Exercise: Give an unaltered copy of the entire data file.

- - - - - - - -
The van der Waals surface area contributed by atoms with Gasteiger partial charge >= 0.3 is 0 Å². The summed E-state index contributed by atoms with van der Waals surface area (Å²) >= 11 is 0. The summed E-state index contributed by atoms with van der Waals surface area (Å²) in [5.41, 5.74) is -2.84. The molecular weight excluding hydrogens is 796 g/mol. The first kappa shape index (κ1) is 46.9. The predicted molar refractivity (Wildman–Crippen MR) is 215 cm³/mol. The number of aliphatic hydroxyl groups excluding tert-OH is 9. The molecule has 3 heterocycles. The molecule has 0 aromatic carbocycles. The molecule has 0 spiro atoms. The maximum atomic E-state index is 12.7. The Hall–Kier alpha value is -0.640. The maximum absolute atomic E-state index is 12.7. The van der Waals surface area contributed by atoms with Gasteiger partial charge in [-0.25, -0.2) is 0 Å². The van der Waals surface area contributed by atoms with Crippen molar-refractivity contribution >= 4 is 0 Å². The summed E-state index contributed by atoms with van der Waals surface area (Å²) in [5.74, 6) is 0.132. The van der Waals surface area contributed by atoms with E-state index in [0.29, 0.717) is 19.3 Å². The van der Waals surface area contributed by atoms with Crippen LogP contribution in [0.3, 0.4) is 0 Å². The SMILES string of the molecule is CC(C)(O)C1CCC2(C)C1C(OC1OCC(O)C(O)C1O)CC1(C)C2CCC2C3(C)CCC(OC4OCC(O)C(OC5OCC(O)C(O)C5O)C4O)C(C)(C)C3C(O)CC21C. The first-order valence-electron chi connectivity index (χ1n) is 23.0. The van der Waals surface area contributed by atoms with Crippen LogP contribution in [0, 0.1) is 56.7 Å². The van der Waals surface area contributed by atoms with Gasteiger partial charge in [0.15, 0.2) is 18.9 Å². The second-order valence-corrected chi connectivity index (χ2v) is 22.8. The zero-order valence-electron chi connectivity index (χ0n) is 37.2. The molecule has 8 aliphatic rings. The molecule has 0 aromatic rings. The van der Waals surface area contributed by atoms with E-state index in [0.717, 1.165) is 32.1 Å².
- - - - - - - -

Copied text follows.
The van der Waals surface area contributed by atoms with Gasteiger partial charge >= 0.3 is 0 Å². The summed E-state index contributed by atoms with van der Waals surface area (Å²) >= 11 is 0. The summed E-state index contributed by atoms with van der Waals surface area (Å²) in [5.41, 5.74) is -2.84. The molecular weight excluding hydrogens is 796 g/mol. The first kappa shape index (κ1) is 46.9. The predicted molar refractivity (Wildman–Crippen MR) is 215 cm³/mol. The number of aliphatic hydroxyl groups excluding tert-OH is 9. The molecule has 3 heterocycles. The molecule has 0 aromatic carbocycles. The molecule has 0 spiro atoms. The maximum atomic E-state index is 12.7. The Hall–Kier alpha value is -0.640. The maximum absolute atomic E-state index is 12.7. The van der Waals surface area contributed by atoms with Gasteiger partial charge in [-0.25, -0.2) is 0 Å². The van der Waals surface area contributed by atoms with Crippen molar-refractivity contribution >= 4 is 0 Å². The summed E-state index contributed by atoms with van der Waals surface area (Å²) in [5.74, 6) is 0.132. The van der Waals surface area contributed by atoms with E-state index in [0.29, 0.717) is 19.3 Å². The van der Waals surface area contributed by atoms with Crippen LogP contribution in [0.3, 0.4) is 0 Å². The SMILES string of the molecule is CC(C)(O)C1CCC2(C)C1C(OC1OCC(O)C(O)C1O)CC1(C)C2CCC2C3(C)CCC(OC4OCC(O)C(OC5OCC(O)C(O)C5O)C4O)C(C)(C)C3C(O)CC21C. The first-order valence-electron chi connectivity index (χ1n) is 23.0. The van der Waals surface area contributed by atoms with Crippen LogP contribution in [0, 0.1) is 56.7 Å². The van der Waals surface area contributed by atoms with Gasteiger partial charge in [0.15, 0.2) is 18.9 Å². The second-order valence-corrected chi connectivity index (χ2v) is 22.8. The zero-order valence-electron chi connectivity index (χ0n) is 37.2. The molecule has 8 aliphatic rings. The molecule has 0 aromatic rings. The van der Waals surface area contributed by atoms with E-state index in [0.717, 1.165) is 32.1 Å².